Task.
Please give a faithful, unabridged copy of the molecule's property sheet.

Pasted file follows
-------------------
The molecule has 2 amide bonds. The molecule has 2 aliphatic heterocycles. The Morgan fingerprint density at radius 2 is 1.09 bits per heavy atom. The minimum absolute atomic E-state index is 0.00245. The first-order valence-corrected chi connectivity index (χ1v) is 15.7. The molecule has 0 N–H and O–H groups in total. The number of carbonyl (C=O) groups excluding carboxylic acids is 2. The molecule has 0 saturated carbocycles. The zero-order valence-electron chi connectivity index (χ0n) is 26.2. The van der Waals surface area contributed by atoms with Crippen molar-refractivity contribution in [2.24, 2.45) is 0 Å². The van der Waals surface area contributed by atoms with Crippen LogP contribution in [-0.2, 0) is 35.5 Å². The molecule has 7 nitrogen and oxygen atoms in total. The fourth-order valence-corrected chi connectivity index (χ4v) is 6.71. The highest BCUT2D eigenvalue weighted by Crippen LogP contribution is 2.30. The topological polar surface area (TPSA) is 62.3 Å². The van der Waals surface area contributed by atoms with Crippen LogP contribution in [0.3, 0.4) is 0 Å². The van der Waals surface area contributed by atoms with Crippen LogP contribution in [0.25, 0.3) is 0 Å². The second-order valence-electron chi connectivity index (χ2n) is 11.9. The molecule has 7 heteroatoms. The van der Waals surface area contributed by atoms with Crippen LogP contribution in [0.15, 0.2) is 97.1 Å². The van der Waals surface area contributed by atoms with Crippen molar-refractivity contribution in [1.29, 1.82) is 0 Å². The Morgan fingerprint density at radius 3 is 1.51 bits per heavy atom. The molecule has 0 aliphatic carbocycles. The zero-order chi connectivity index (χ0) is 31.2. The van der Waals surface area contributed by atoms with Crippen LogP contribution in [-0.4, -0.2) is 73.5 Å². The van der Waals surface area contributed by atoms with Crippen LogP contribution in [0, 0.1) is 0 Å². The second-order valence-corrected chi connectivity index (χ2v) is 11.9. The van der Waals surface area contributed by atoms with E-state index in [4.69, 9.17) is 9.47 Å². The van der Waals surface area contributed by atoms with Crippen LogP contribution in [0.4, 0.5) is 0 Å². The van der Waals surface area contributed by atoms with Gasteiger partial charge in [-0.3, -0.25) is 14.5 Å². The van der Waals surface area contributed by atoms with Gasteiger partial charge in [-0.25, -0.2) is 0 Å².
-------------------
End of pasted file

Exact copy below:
The molecule has 2 amide bonds. The molecule has 2 aliphatic heterocycles. The Morgan fingerprint density at radius 2 is 1.09 bits per heavy atom. The minimum absolute atomic E-state index is 0.00245. The first-order valence-corrected chi connectivity index (χ1v) is 15.7. The molecule has 0 N–H and O–H groups in total. The number of carbonyl (C=O) groups excluding carboxylic acids is 2. The molecule has 0 saturated carbocycles. The zero-order valence-electron chi connectivity index (χ0n) is 26.2. The van der Waals surface area contributed by atoms with Crippen molar-refractivity contribution in [2.24, 2.45) is 0 Å². The van der Waals surface area contributed by atoms with Crippen LogP contribution in [-0.2, 0) is 35.5 Å². The molecule has 7 nitrogen and oxygen atoms in total. The fourth-order valence-corrected chi connectivity index (χ4v) is 6.71. The highest BCUT2D eigenvalue weighted by Crippen LogP contribution is 2.30. The topological polar surface area (TPSA) is 62.3 Å². The van der Waals surface area contributed by atoms with Crippen LogP contribution in [0.3, 0.4) is 0 Å². The van der Waals surface area contributed by atoms with Crippen LogP contribution in [0.25, 0.3) is 0 Å². The second-order valence-electron chi connectivity index (χ2n) is 11.9. The molecule has 7 heteroatoms. The van der Waals surface area contributed by atoms with Crippen LogP contribution in [0.15, 0.2) is 97.1 Å². The van der Waals surface area contributed by atoms with Crippen molar-refractivity contribution in [1.29, 1.82) is 0 Å². The Morgan fingerprint density at radius 3 is 1.51 bits per heavy atom. The molecule has 0 aliphatic carbocycles. The zero-order chi connectivity index (χ0) is 31.2. The van der Waals surface area contributed by atoms with Crippen LogP contribution in [-0.4, -0.2) is 73.5 Å². The van der Waals surface area contributed by atoms with Crippen LogP contribution in [0, 0.1) is 0 Å². The second-order valence-corrected chi connectivity index (χ2v) is 11.9. The van der Waals surface area contributed by atoms with E-state index in [4.69, 9.17) is 9.47 Å². The van der Waals surface area contributed by atoms with Crippen LogP contribution in [0.4, 0.5) is 0 Å². The van der Waals surface area contributed by atoms with Gasteiger partial charge in [-0.3, -0.25) is 14.5 Å². The van der Waals surface area contributed by atoms with Gasteiger partial charge in [-0.25, -0.2) is 0 Å².